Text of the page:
Green Fire. June 2014.

Dear Rowley,

Just arrived in Paris to give a luxury lecture for Chaumet at Le Meurice tomorrow pondering the future for fine jewellers. The talk runs the gamut from Marie Antoinette to Princess Haya by way of Coco Chanel, Eva Peron and Anne Hathaway. The conclusion reached is that the unique and the ingenious will always triumph in a luxury landscape swamped with designer brands rushing into watches and jewellery that quite frankly will lose money like sands in an hourglass the moment you’ve paid the buck.

Of course Chaumet, a jewel house that dates back to 1780, is replete with history, mystery and craftsmanship. The house set crown jewels for the Empresses Josephine and Marie Louise, wives of Napoleon I, that were subsequently worn by the Empress Eugenie. In 2011, Chaumet’s Donnersmarck diamond and emerald tiara set a world auction record when sold by Sotheby’s Geneva for $12.76 million.

Very few contemporary artist jewellers make pieces of museum quality that are collected and coveted by the tastemakers whose collections will break the auction records of tomorrow. One such is Solange Azagury-Partridge whose debut Alpha men’s jewellery collection is unveiled tonight at her magnificent Mayfair townhouse No 5 Carlos Place.

Having waxed lyrical about my preview of the collection last week, my thoughts turned to Solange again while preparing for the Chaumet lecture. The lion’s share of the Alpha collection is made in sandblasted and blackened 18ct yellow gold with gemstones as accents rather than show-stopping centrepieces. The blackening process gives the gold a strong, secretive and masculine edge. The light of yellow gold is dimmed only for time and touch to reveal it as the blackened camouflage fades.

The star pieces of the collection are an 18ct gold signet ring and a gold pendant set with significant cabochon emeralds. Solange’s Villain ring is reminiscent of a Renaissance Papal signet belonging to a Borgia or Medici cardinal. Inclusions in the emerald gives the stone depth, interest and a masculinity that the rare flawless emeralds would lack. Far from being villainous, the emerald is a benign and powerful stone in the talismanic language of jewellery.

The emerald is the stone of successful love, linked in Greek mythology to Venus, that promotes friendship, balance between partners and is particularly known for providing domestic bliss, contentment and loyalty. Bought by or for a man, an emerald encircled by yellow gold (happiness, success and prosperity) speaks volumes in the language of precious metals and gemstones.

Of course there will be your man who couldn’t care less whether emeralds were the favoured jewel of Cleopatra, Aristotle, Alexander the Great or Charlemagne. They will simply connect on an aesthetic level to Solange’s designs and/or understand that a signed Azagury-Partridge emerald ring set in 18ct yellow gold will be worth so much more than the sum of its parts with the passing of time. Provenance is everything in artist jewellery.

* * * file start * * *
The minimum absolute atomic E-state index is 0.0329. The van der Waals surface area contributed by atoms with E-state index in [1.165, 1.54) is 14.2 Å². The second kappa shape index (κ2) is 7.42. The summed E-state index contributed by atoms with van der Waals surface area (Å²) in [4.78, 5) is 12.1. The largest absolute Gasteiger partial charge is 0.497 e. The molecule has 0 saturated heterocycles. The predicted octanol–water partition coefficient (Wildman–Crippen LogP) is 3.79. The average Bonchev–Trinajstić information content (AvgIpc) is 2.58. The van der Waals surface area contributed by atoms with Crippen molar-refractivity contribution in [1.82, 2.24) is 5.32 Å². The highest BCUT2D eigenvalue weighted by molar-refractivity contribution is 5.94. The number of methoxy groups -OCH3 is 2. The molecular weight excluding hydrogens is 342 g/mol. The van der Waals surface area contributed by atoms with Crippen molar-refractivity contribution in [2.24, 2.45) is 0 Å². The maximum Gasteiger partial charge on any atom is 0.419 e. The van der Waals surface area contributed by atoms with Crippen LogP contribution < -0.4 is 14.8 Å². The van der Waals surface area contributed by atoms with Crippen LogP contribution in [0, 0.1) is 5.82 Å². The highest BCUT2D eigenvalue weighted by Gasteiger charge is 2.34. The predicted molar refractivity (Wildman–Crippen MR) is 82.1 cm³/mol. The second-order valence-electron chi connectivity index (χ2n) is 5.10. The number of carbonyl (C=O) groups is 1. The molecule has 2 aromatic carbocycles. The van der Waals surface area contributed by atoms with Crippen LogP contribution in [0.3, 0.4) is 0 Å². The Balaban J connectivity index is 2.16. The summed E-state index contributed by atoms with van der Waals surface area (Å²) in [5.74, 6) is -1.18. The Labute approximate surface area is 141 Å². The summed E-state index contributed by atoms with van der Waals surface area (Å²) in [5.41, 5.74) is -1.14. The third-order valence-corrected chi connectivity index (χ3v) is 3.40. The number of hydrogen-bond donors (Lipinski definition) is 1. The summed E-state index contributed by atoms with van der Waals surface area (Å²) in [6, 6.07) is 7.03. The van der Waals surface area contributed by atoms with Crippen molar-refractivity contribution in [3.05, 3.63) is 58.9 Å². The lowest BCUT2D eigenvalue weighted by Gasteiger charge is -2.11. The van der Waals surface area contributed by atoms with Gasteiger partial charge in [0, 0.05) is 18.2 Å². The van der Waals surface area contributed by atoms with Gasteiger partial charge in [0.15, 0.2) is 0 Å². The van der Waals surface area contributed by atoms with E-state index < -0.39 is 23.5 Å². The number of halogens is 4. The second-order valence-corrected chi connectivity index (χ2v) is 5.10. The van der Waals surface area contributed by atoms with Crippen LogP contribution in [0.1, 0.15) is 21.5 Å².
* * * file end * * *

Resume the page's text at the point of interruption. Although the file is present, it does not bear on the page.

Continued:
What I really appreciate about Solange’s Alpha collection is the ingenious use of techniques rather than relying solely on bling to catch a magpie’s eye. Two pieces in particular genuinely say something new about men’s jewellery: an 18ct blackened gold chain link bracelet intricately woven that is shaped like a slim watch strap without the watch face. It is a tactile piece made like chain mail but as pliable as a piece of silk.

The Samson handwoven gold bracelet is made-to-measure incorporating a lock of a loved one’s hair. Contrary to popular belief, hair does not decay and can last for centuries as any Egyptologist will tell you. Jewellery incorporating human hair dates back to the ancient civilisations but enjoyed revivals in the 16th century and as mourning jewellery in the 19th century. Should it enjoy another fashion moment in 2014? Personally I would prefer to see a band of woven yellow gold rather like a Celtic torc entwined by handwoven blackened gold rather than human hair but Solange is nothing if not a brave and brilliant jeweller.

The Vanitas ‘ remember you are mortal’ motif is most successful as a blackened yellow gold skull pendant and ring pave-set with diamonds and emeralds in the eyes. I was also most taken by the Bareknuckle blackened gold fist pendant that could be interpreted as a threat or a promise. There won’t be many men who wouldn’t take the compliment should someone buy a set of Stud (thoroughbred horse relief motif) gold cuff links. Not entirely sure I wouldn’t be slightly offended should someone gift me the matching set of links entitled Pig.

Humour is an element of Solange Azagury-Partridge’s handwriting but I am most impressed by the sculptural strength of pieces such as the blackened gold Caveman ring, a tusked skull, that sits over the finger like a cage. The Tied-Up gold bangle – as brutal and simple as barbed wire – contracts onto the wrist to signify willingly becoming a slave to the lover who bought it.

What I think Solange is asking in this collection is ‘what makes a man a man?’ Her themes of love, lust, strength and beauty are all present and correct but what I like about Alpha is the fact that none of the pieces are cliched. These talismans hold many meanings and display multiple facets of the male of the species.